Tuesday, September 20, 2005

Had a pleasant visit with John Beer of Bridge magazine yesterday—his parents live in the area and we got together for some coffee. Bridge is an arts magazine based in Chicago but by no means provincial, especially now that they're about to quadruple their print run. Look for the magazine in your local bookstore.

Trying to explain to myself what nature has to do with language in pastoral. Is language like nature? Can I simply take the various metaphors on hand treating language and books like natural objects (Leaves of Grass, anyone?) at face value? Or is some theory possible, plausible? Keep running up against my own resistance every time the words "nature" and "poetry" meet: my interest in pastoral is really social and literary. Nature is important in its capacity as Being and non-identity: it's the model for any object that demands to be treated as an end in itself. So I'm just extending the categorical imperative to birches and wetlands? In revising my Pound chapter, I'm arguing that Pound moves from a highly subjectivist view of nature as that which is to be shaped by a knowing subject's techne (with Mussolini as arch-subject), to an encounter with nature as negativity: exposed to the elements he discovers the fragility of his own subjectivity and the need to treat both natural objects and literary objects (the moment of "objectification" in a text, to use Zukofsky's term) with new respect. Pound preaches a kind of objectivity in many of his writings, anticipating his buddy WCW's "no ideas but in things," but only in extremis does he discover the ethics of what we might call ecological objectivism. His relationship to his language changes: just as "when the mind hangs by a grass blade / an ant's forefoot shall save you," so shall language that breaks free from historical overdetermination (the "vortex" that the language of the earlier Cantos gets poured through) provide refuge for a troubled mind. Approaching an object aesthetically is more ethical than approaching it conceptually or in the service of production. But such an ethics only goes as far as refusal. Maybe a later constructivist like Ronald Johnson could be said to try and build with nature/language in a new way, natura naturata, while respecting the otherness of his objects, not making them subservient to a totalizing myth. Bricolage, eco-lage.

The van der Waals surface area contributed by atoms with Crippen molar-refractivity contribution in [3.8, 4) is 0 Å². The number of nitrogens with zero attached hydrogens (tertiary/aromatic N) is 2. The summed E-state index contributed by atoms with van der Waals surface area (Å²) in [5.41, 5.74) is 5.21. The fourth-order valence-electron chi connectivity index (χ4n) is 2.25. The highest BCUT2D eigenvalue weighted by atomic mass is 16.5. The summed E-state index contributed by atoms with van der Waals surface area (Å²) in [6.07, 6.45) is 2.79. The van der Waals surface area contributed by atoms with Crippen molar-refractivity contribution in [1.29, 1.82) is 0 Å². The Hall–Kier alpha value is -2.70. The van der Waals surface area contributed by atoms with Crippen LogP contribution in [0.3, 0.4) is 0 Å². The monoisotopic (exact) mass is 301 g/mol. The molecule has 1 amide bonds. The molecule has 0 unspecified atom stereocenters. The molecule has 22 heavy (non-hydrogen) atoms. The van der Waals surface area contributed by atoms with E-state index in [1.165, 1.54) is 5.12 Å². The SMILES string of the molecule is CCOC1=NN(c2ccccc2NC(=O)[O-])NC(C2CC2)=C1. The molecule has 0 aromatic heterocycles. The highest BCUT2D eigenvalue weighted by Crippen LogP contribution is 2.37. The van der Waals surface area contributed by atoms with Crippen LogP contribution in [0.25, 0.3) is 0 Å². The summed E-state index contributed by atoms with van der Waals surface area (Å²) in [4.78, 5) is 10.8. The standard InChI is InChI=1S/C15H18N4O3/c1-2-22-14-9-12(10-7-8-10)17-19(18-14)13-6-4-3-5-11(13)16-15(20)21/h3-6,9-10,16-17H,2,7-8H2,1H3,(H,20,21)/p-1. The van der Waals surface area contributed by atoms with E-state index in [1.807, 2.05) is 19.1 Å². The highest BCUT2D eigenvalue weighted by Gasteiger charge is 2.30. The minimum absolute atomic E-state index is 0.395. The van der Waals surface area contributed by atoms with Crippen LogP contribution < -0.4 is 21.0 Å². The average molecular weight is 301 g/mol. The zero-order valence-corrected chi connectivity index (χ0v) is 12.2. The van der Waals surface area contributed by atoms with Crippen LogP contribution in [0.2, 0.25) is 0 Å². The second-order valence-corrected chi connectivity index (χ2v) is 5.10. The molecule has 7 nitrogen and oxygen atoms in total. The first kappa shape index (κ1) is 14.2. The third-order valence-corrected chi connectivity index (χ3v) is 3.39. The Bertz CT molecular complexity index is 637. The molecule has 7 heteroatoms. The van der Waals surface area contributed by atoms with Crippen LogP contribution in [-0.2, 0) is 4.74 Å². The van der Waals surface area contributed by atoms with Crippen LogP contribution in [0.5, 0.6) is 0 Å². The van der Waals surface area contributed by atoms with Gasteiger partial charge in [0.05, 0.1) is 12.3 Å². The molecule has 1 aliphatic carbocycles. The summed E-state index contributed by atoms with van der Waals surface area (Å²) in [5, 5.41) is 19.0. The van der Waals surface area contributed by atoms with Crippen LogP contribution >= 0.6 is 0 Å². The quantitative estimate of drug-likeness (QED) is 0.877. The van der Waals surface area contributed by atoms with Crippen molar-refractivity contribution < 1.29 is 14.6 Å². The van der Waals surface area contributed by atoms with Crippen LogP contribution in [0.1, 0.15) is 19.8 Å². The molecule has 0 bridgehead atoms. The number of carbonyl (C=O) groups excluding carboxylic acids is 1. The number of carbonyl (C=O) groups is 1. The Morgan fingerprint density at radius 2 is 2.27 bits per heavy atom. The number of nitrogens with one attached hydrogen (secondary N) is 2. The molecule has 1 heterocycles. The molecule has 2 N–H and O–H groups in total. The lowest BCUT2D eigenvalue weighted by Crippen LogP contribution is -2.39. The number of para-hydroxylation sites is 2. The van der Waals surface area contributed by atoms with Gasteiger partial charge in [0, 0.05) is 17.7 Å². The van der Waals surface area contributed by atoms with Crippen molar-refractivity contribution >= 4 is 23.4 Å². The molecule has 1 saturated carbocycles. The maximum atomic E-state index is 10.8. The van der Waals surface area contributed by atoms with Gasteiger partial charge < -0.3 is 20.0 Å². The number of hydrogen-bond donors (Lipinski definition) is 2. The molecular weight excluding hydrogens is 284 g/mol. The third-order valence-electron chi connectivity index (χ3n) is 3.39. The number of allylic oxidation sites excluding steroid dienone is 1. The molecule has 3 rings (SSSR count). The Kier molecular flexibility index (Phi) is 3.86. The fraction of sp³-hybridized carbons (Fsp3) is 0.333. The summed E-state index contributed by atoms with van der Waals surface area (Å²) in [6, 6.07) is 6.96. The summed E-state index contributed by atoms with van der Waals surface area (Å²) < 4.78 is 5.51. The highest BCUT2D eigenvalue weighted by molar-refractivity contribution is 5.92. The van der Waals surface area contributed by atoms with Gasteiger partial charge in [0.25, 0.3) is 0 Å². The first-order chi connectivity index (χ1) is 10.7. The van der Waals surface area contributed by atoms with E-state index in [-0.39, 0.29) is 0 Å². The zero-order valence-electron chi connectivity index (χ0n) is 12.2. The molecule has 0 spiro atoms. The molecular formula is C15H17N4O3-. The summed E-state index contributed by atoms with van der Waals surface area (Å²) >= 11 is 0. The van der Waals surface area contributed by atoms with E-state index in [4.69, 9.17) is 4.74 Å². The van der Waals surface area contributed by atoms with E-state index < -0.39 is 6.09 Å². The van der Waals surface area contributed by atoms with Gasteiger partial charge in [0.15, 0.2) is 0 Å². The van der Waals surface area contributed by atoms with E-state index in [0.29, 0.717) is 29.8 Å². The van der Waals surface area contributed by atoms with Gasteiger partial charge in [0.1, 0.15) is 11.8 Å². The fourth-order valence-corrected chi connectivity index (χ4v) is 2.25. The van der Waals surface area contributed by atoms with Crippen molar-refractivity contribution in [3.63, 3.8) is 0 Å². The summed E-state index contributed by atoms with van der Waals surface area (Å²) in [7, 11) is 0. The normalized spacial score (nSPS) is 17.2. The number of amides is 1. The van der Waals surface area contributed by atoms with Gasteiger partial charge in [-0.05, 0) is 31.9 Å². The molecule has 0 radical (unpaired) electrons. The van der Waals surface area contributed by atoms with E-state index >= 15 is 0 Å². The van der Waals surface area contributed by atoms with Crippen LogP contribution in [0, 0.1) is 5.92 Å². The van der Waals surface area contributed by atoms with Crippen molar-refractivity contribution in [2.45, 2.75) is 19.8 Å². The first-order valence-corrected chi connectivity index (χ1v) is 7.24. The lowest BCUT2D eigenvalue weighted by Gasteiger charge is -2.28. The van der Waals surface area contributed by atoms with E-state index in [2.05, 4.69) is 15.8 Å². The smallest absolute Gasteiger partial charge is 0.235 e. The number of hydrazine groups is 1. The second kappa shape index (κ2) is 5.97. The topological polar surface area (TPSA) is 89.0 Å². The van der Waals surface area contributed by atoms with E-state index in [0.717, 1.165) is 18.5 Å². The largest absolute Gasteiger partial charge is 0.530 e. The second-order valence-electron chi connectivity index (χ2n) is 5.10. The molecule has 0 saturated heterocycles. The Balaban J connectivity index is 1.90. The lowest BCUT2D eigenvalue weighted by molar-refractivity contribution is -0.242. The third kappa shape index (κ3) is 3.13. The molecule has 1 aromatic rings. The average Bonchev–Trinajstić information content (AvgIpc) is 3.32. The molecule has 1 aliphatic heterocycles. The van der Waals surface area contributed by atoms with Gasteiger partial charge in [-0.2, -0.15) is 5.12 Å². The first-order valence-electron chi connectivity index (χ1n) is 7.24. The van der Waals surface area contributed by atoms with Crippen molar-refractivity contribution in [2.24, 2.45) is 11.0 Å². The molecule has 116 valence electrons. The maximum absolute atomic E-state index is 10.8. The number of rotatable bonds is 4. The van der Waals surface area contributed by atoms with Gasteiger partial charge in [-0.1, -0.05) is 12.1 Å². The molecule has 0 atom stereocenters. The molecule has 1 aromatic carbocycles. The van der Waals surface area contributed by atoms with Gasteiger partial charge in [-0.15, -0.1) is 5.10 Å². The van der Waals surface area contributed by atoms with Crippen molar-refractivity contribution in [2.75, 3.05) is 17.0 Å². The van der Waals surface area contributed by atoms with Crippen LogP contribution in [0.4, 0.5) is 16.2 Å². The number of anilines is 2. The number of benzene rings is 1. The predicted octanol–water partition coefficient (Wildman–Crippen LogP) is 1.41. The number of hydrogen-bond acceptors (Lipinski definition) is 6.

Someone gave me a copy of last month's Paris Review: what a cumbersome, stuffy magazine it is! Maybe worth reading for the interviews: Les Murray, Shirley Hazzard, Charles Simic. They don't seem to print a facsimile of the writer's first draft of something any more, which is a shame. That's one of the more enjoyable features of Lungfull!—along with the waterproof cover.

No comments:

Popular Posts